Since I was a little girl, my family always took me camping in the summer. It was one of my favorite things to do. Sure, it’s not the cleanest vacation, but for kids, that’s not a problem! We’d tour Indiana, visiting all the campgrounds and State Parks.
Now, that I have my own kids, I do with them. I love sitting by a campfire stuffing myself with S’Mores and hot dogs cooked over an open fire. I love walking on trails, exploring, sleeping outside with the sound of crickets, and playing games on a picnic table with the light of a lantern and lightening bugs all around. There is something freeing about not being able to get an internet connection no matter what!
But, if you’re new to camping, it can be overwhelming. What do you take? What do you cook? Where do you go? As an experienced camper, I have some important tips for you!
Where to go?
I’m a big fan of Indiana State Parks, because they have great campgrounds with lots of stuff to do for the whole family. There are activities at the Nature Center like searching ponds for crawl dads and tadpoles, horseback and pony rides, trails, pools or beaches, and canoeing.
But, what are my favorites?
Chain O’ Lakes: For families with young kids, Chain O’ Lakes is great. Everything is close together, so you don’t have to hike to get anywhere, there is a great small beach, and the lake is very calm, so there is no age requirements for canoeing, paddle boats, or other water recreation!
Turkey Run: If you have older kids or need a bit more adventure, head to Turkey Run! Turkey Run has great trails that go over bridges, through creeks, and even up ladders. If you’re old enough, you can float down Sugar Creek in an tube or in a kayak or canoe. And, families can horseback ride through the woods. If you’re going, make sure you check out Trail 3. It’s so much fun!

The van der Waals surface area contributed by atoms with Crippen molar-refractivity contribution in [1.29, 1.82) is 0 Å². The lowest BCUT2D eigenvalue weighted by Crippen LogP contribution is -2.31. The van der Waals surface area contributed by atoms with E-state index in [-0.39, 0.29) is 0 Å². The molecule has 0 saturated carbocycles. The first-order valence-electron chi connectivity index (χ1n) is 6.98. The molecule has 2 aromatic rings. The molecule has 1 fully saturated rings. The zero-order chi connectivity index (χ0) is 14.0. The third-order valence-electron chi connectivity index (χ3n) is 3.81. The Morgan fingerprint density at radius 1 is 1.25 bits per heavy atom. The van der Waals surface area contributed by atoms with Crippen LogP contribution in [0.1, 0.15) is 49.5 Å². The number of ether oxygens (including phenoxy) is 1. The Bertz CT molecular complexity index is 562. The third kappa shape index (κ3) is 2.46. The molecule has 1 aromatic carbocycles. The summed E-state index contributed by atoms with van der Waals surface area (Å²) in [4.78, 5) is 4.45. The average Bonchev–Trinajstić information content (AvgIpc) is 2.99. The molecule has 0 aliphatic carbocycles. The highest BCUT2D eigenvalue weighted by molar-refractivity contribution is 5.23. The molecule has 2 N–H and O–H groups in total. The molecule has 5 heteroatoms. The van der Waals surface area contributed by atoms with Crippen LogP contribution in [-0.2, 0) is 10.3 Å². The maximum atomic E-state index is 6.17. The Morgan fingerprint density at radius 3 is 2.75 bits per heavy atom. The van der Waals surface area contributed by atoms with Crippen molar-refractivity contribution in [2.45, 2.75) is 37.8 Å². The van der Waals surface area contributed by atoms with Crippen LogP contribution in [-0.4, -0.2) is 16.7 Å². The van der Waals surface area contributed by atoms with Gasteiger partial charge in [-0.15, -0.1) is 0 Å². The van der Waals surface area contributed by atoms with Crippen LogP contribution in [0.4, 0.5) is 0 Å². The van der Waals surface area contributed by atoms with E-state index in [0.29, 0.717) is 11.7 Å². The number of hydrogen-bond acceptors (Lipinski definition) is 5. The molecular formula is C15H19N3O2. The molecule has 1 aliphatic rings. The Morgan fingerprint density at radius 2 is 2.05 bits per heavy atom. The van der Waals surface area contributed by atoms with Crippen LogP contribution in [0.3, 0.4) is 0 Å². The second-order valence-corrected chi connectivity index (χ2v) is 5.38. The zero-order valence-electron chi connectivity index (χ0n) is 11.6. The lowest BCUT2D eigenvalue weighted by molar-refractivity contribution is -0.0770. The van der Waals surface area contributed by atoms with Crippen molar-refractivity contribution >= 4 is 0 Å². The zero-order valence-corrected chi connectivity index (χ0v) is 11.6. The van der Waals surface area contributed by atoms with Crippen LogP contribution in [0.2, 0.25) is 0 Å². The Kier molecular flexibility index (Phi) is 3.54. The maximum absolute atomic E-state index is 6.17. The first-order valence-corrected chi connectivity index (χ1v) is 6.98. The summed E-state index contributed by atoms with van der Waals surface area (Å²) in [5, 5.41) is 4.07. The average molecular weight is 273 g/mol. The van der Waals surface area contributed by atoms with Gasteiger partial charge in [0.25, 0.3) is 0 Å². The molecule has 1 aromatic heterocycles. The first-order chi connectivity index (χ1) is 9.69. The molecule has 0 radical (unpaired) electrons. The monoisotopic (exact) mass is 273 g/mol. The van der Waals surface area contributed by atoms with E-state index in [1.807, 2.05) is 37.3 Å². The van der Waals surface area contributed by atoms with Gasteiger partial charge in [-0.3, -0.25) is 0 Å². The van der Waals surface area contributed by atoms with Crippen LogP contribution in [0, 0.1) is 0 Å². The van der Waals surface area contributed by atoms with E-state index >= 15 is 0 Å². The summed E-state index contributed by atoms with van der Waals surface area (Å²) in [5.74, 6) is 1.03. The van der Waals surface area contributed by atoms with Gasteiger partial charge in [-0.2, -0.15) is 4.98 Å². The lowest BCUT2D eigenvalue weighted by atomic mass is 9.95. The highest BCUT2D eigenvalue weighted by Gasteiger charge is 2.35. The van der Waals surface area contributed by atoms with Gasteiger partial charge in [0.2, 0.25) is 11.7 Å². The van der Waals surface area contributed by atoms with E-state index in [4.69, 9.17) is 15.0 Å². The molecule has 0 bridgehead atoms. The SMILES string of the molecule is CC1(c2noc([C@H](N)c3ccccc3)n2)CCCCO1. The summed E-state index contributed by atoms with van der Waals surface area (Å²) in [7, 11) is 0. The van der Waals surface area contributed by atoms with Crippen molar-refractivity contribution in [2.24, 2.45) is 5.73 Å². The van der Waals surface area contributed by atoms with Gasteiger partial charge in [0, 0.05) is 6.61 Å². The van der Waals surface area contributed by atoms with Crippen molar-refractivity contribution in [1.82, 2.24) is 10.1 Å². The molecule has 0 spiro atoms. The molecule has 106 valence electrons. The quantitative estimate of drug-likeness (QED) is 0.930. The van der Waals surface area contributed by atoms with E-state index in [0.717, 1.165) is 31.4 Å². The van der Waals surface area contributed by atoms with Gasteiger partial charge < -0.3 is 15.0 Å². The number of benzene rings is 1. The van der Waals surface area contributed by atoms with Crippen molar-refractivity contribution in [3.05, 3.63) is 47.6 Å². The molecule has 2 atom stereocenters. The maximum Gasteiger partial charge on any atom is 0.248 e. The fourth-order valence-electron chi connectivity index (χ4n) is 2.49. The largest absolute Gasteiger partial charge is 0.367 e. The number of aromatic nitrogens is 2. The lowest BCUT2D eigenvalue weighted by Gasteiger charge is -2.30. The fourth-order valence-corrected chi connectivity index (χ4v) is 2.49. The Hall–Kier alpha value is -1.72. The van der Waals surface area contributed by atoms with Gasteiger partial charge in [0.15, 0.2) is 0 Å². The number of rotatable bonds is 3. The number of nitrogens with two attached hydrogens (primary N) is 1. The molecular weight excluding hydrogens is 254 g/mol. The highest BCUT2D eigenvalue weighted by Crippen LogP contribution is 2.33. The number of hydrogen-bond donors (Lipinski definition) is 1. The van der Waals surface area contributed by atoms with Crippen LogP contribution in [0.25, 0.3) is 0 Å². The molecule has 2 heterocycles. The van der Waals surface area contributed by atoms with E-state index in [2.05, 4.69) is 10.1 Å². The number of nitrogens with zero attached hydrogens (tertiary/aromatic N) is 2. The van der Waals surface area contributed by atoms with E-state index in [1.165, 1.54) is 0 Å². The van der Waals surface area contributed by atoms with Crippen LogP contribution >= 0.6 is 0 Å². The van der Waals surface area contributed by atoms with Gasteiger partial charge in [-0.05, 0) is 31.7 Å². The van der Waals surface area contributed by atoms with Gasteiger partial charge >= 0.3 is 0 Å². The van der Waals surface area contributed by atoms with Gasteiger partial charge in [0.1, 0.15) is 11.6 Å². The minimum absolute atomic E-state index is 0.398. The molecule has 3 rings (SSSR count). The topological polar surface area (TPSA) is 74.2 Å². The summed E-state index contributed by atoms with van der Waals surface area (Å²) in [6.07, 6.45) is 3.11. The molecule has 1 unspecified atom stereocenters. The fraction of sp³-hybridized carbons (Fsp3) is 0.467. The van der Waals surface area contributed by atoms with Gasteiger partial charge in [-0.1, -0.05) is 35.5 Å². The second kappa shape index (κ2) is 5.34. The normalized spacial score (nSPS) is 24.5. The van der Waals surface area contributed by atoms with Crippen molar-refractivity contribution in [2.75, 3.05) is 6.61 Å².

Brown County: Prefer a cleaner spot? Brown County offers camping, but also cabins, if you want to enjoy nature a bit more civilized. Plus, there is a picturesque town nearby with restaurants, candy shops, and even a winery!
How to pick your spot?
When you pick a camping spot on the Indiana State Park website, it can be intimidating. You get to see a map of campground with numbers and some details about each spot. But, what does it all mean? Well, I will admit, there is a bit of guess work involved, but here’s some things to make sure to check.
- Site Type: Personally, I prefer electric, since I can plug in a fan, music, a coffeemaker, and even charge my phone, if needed.
- Max Number of People: Make sure the maximum will include your whole family, you’ll have to get two spots!
- Looking for Category: Make sure your preferred method of camping (e.g. tent, trailer, etc…) is listed!
- Alerts & Important Information:
- High Traffic Site: This means it’s a place where cars and people go by. High traffic doesn’t mean it’s going to rival an interstate, but if you are bringing little ones who may be riding their bikes in the street, you may want to avoid high traffic sites just for safety purposes.
- Grass, Sand, Dirt, or Asphalt Site: I prefer grass, because sand or dirt means my kids won’t be able to stay clean for a second and if it rains, it will become a mud pit. But, asphalt for the kids to ride their bike and to park is nice as well, so look for a combo, depending on your needs.